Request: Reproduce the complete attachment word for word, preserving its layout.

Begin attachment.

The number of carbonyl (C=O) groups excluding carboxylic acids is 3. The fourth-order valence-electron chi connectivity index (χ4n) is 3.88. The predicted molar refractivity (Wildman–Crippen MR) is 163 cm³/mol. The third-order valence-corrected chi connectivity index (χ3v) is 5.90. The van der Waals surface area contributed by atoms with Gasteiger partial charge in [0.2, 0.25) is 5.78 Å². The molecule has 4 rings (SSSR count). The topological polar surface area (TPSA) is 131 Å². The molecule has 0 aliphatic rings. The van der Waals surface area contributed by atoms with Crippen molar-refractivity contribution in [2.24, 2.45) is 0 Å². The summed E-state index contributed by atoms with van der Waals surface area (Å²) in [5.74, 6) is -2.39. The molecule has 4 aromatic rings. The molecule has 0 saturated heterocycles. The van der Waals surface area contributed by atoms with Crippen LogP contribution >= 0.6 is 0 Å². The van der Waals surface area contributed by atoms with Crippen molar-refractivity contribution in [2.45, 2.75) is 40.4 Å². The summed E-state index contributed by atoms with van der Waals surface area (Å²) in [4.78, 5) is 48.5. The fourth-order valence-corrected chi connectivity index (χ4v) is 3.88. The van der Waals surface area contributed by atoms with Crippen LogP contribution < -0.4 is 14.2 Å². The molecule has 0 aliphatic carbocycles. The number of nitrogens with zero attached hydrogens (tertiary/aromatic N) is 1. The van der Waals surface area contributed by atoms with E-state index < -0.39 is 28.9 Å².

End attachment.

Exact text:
The number of carbonyl (C=O) groups excluding carboxylic acids is 3. The fourth-order valence-electron chi connectivity index (χ4n) is 3.88. The predicted molar refractivity (Wildman–Crippen MR) is 163 cm³/mol. The third-order valence-corrected chi connectivity index (χ3v) is 5.90. The van der Waals surface area contributed by atoms with Gasteiger partial charge in [0.2, 0.25) is 5.78 Å². The molecule has 4 rings (SSSR count). The topological polar surface area (TPSA) is 131 Å². The molecule has 0 aliphatic rings. The van der Waals surface area contributed by atoms with Crippen molar-refractivity contribution in [2.24, 2.45) is 0 Å². The summed E-state index contributed by atoms with van der Waals surface area (Å²) in [5.74, 6) is -2.39. The molecule has 4 aromatic rings. The molecule has 0 saturated heterocycles. The van der Waals surface area contributed by atoms with Crippen LogP contribution >= 0.6 is 0 Å². The van der Waals surface area contributed by atoms with Crippen molar-refractivity contribution in [2.45, 2.75) is 40.4 Å². The summed E-state index contributed by atoms with van der Waals surface area (Å²) in [4.78, 5) is 48.5. The fourth-order valence-corrected chi connectivity index (χ4v) is 3.88. The van der Waals surface area contributed by atoms with Crippen LogP contribution < -0.4 is 14.2 Å². The molecule has 0 aliphatic carbocycles. The number of nitrogens with zero attached hydrogens (tertiary/aromatic N) is 1. The van der Waals surface area contributed by atoms with E-state index < -0.39 is 28.9 Å².